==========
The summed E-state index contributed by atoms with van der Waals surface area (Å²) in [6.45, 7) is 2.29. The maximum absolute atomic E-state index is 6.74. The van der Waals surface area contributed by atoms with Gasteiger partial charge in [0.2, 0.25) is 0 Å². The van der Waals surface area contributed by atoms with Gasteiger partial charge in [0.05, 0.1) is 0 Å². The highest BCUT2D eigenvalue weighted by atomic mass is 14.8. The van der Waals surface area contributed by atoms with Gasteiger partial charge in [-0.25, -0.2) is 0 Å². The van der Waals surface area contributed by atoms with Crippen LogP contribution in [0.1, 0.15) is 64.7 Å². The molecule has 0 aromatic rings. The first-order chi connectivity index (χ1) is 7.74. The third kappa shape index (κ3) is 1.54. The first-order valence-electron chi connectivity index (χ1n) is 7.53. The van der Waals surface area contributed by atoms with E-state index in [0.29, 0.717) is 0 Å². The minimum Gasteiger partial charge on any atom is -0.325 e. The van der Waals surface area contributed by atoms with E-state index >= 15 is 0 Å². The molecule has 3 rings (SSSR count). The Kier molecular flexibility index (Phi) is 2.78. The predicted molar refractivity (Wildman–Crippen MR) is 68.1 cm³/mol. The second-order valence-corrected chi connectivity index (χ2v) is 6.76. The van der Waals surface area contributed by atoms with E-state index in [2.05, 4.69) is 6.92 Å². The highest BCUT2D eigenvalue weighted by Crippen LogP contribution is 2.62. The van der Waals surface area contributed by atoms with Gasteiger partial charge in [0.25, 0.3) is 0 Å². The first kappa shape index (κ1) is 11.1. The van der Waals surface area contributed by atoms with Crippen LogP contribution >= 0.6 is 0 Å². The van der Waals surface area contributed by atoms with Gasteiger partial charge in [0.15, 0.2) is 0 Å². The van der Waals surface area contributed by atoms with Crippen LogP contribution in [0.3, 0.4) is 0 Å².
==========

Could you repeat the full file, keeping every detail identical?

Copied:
The summed E-state index contributed by atoms with van der Waals surface area (Å²) in [6.45, 7) is 2.29. The maximum absolute atomic E-state index is 6.74. The van der Waals surface area contributed by atoms with Gasteiger partial charge in [0.2, 0.25) is 0 Å². The van der Waals surface area contributed by atoms with Gasteiger partial charge in [0.05, 0.1) is 0 Å². The highest BCUT2D eigenvalue weighted by atomic mass is 14.8. The van der Waals surface area contributed by atoms with Gasteiger partial charge in [-0.25, -0.2) is 0 Å². The van der Waals surface area contributed by atoms with Crippen LogP contribution in [0.1, 0.15) is 64.7 Å². The molecule has 0 aromatic rings. The first-order chi connectivity index (χ1) is 7.74. The third kappa shape index (κ3) is 1.54. The first-order valence-electron chi connectivity index (χ1n) is 7.53. The van der Waals surface area contributed by atoms with E-state index in [0.29, 0.717) is 0 Å². The minimum Gasteiger partial charge on any atom is -0.325 e. The van der Waals surface area contributed by atoms with E-state index >= 15 is 0 Å². The molecule has 3 rings (SSSR count). The Kier molecular flexibility index (Phi) is 2.78. The predicted molar refractivity (Wildman–Crippen MR) is 68.1 cm³/mol. The second-order valence-corrected chi connectivity index (χ2v) is 6.76. The van der Waals surface area contributed by atoms with E-state index in [2.05, 4.69) is 6.92 Å². The highest BCUT2D eigenvalue weighted by Crippen LogP contribution is 2.62. The van der Waals surface area contributed by atoms with Gasteiger partial charge in [0.25, 0.3) is 0 Å². The first kappa shape index (κ1) is 11.1. The van der Waals surface area contributed by atoms with Crippen LogP contribution >= 0.6 is 0 Å². The van der Waals surface area contributed by atoms with Gasteiger partial charge in [0.15, 0.2) is 0 Å². The van der Waals surface area contributed by atoms with Crippen LogP contribution in [0.3, 0.4) is 0 Å².